May 2015 21

Pop Will Eat Itself

Anti-Nasty League

Format: Album
Label: PWEI
Release date: May 21, 2015

Doctor Image

Pop Will Eat Itself’s new, but delayed, album “Anti-Nasty League” is out now on CD (no less than three variations) and vinyl. You can also buy your own remix or buy a ticket to their final rehearsal in Birmingham before their upcoming tour. According to the press release there will be no digital release of this album, although you get an instant MP3 download link when buying a physical release, which is quite confusing.

Pop Will Eat Itself, PWEI, or simply Poppers, have always been an enigma to me, as you never know what to expect. Their back catalogue can be categorized in an array of genres. Their early music ranges from alternative guitar pop to their own crossover version; merging pop, electro and hip hop. A couple of later albums, produced 20 years or so ago, made excursions into the industrial noise scene. This was before being disbanded in 1996 and reformed in 2005. Their previous 2011 album “New Noise Designed by a Sadist” sounds more like slammer rock, still with their trademark political lyrics and distorted vocals.

First out is “21st Century English Civil War”, with political lyrics, distorted vocals and guitars. It sounds much like the previous album. And the first time I listened it felt more or less the same throughout. It’s gritty crossover slammer rock; nothing new and quite uninspiring to me. After a few times I discovered more and more details reminiscent of the old PWEI. For instance the glittering arpeggios in “Mental Pollution” hidden behind a barricade of distorted guitar mayhem, almost reaching Rammstein proportions at times. Some of the guitar riffs are really horrible, others are quite nice, but mostly it is just a wall drowning any attempt at presenting melodic parts. Overall I think that the vocals and the occasional electronica parts are mixed too low. But then you discover gems like the orchestral part at the end of “21st Century English Civil War”, the hip hop type of vocals and gentler guitar production in “Mental Pollution” but these are just small glimpses of what could have been. To me something significant was lost when Clint Mansell left the band in 2010, leaving Graham Crabb as the only remaining member from the original line-up at the helm. Maybe they should have changed the band name.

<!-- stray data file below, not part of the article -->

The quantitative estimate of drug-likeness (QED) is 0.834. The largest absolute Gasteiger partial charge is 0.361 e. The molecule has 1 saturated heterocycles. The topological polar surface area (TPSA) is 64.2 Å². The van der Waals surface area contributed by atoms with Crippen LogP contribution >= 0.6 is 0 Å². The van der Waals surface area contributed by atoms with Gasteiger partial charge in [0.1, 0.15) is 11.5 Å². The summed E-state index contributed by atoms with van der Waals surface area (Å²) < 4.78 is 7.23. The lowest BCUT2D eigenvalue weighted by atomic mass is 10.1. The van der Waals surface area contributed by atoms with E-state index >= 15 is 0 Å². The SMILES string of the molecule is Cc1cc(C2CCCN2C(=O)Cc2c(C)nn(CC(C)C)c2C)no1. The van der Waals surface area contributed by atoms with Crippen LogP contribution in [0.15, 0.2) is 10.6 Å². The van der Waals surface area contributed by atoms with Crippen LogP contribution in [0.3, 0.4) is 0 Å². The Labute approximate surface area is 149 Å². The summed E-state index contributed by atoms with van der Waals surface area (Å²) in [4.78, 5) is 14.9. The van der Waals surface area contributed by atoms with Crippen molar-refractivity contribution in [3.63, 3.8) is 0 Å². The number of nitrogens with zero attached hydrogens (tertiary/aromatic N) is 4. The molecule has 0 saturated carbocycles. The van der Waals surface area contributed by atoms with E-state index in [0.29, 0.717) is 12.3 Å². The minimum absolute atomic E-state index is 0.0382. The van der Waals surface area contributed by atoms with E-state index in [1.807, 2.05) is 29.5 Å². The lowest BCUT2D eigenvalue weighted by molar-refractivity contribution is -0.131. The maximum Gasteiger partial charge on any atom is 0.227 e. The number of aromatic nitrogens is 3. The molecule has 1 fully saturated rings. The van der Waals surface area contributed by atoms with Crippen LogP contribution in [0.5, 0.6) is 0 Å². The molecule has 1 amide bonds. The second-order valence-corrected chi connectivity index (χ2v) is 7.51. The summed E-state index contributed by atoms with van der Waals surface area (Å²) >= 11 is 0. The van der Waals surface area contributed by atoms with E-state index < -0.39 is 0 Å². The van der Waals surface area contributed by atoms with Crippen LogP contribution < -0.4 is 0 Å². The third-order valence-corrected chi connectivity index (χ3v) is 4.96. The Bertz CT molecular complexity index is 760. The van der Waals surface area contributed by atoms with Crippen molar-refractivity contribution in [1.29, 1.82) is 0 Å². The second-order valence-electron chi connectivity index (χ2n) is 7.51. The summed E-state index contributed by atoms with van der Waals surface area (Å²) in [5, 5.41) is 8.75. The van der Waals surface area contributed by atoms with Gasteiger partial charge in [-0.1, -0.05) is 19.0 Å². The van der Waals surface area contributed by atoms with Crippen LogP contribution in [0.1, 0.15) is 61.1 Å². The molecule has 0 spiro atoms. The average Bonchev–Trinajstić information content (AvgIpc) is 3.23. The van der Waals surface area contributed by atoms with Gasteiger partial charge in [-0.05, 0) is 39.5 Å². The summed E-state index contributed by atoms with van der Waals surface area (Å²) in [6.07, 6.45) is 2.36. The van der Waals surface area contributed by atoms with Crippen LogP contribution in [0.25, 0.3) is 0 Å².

All isn’t bad. I quite like “Mental Pollution”, “King Kisser” and the intro of the last track “Director’s Cut” which is brilliant. But FFS, enough with the bloody wall of guitars.